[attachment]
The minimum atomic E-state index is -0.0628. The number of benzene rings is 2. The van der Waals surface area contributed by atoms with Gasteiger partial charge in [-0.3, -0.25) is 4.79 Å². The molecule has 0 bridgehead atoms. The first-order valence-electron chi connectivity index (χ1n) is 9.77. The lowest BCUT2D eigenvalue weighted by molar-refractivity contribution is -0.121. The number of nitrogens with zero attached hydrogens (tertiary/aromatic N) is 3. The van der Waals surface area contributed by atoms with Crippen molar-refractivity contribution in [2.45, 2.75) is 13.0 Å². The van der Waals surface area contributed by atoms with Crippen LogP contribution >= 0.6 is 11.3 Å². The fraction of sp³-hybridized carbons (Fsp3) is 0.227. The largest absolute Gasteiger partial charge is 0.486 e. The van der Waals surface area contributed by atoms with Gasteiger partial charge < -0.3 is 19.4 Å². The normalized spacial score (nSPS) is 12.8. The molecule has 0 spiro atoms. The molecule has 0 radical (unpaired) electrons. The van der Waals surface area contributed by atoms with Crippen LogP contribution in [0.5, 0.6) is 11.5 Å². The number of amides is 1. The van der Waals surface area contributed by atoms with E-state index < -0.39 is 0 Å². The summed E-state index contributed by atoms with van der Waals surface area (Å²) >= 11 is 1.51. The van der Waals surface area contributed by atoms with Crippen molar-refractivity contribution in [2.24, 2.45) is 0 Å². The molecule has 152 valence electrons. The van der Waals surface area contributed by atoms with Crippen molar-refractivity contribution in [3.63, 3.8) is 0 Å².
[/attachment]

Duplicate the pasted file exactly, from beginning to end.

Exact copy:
The minimum atomic E-state index is -0.0628. The number of benzene rings is 2. The van der Waals surface area contributed by atoms with Gasteiger partial charge in [-0.3, -0.25) is 4.79 Å². The molecule has 0 bridgehead atoms. The first-order valence-electron chi connectivity index (χ1n) is 9.77. The lowest BCUT2D eigenvalue weighted by molar-refractivity contribution is -0.121. The number of nitrogens with zero attached hydrogens (tertiary/aromatic N) is 3. The van der Waals surface area contributed by atoms with Crippen molar-refractivity contribution in [2.45, 2.75) is 13.0 Å². The van der Waals surface area contributed by atoms with Crippen LogP contribution >= 0.6 is 11.3 Å². The fraction of sp³-hybridized carbons (Fsp3) is 0.227. The largest absolute Gasteiger partial charge is 0.486 e. The van der Waals surface area contributed by atoms with Gasteiger partial charge < -0.3 is 19.4 Å². The normalized spacial score (nSPS) is 12.8. The molecule has 0 spiro atoms. The molecule has 0 radical (unpaired) electrons. The van der Waals surface area contributed by atoms with Crippen LogP contribution in [0.5, 0.6) is 11.5 Å². The number of amides is 1. The van der Waals surface area contributed by atoms with E-state index < -0.39 is 0 Å². The summed E-state index contributed by atoms with van der Waals surface area (Å²) >= 11 is 1.51. The van der Waals surface area contributed by atoms with Crippen molar-refractivity contribution in [2.24, 2.45) is 0 Å². The molecule has 152 valence electrons. The van der Waals surface area contributed by atoms with Crippen molar-refractivity contribution in [3.63, 3.8) is 0 Å².